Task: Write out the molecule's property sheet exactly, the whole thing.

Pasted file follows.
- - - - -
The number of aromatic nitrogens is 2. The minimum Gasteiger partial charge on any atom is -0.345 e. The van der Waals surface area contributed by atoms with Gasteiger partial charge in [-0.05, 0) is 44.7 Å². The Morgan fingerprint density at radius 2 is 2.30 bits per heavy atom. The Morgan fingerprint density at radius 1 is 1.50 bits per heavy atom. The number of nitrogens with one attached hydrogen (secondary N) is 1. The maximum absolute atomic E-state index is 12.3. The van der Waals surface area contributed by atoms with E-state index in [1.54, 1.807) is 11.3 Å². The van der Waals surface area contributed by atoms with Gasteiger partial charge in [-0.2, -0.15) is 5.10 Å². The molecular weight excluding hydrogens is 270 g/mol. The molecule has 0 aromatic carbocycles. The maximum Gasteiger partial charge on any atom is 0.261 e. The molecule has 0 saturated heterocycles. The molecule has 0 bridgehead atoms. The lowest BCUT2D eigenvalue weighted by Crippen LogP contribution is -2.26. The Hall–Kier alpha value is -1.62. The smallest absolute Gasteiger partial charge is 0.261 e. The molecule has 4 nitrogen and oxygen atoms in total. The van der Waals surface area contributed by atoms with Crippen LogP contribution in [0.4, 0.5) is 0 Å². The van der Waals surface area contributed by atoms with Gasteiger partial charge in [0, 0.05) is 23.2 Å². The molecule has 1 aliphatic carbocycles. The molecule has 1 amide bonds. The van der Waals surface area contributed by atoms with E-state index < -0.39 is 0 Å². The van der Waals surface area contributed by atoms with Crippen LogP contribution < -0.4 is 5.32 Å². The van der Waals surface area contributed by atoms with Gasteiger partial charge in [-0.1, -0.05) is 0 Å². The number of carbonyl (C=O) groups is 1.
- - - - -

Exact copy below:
The number of aromatic nitrogens is 2. The minimum Gasteiger partial charge on any atom is -0.345 e. The van der Waals surface area contributed by atoms with Gasteiger partial charge in [-0.05, 0) is 44.7 Å². The Morgan fingerprint density at radius 2 is 2.30 bits per heavy atom. The Morgan fingerprint density at radius 1 is 1.50 bits per heavy atom. The number of nitrogens with one attached hydrogen (secondary N) is 1. The maximum absolute atomic E-state index is 12.3. The van der Waals surface area contributed by atoms with E-state index in [1.54, 1.807) is 11.3 Å². The van der Waals surface area contributed by atoms with Gasteiger partial charge in [-0.2, -0.15) is 5.10 Å². The molecular weight excluding hydrogens is 270 g/mol. The molecule has 0 aromatic carbocycles. The maximum Gasteiger partial charge on any atom is 0.261 e. The molecule has 0 saturated heterocycles. The molecule has 0 bridgehead atoms. The lowest BCUT2D eigenvalue weighted by Crippen LogP contribution is -2.26. The Hall–Kier alpha value is -1.62. The smallest absolute Gasteiger partial charge is 0.261 e. The molecule has 4 nitrogen and oxygen atoms in total. The van der Waals surface area contributed by atoms with Crippen LogP contribution in [0.4, 0.5) is 0 Å². The van der Waals surface area contributed by atoms with Gasteiger partial charge in [0, 0.05) is 23.2 Å². The molecule has 1 aliphatic carbocycles. The molecule has 1 amide bonds. The van der Waals surface area contributed by atoms with E-state index < -0.39 is 0 Å². The van der Waals surface area contributed by atoms with Crippen LogP contribution < -0.4 is 5.32 Å². The van der Waals surface area contributed by atoms with Gasteiger partial charge in [-0.1, -0.05) is 0 Å². The number of carbonyl (C=O) groups is 1.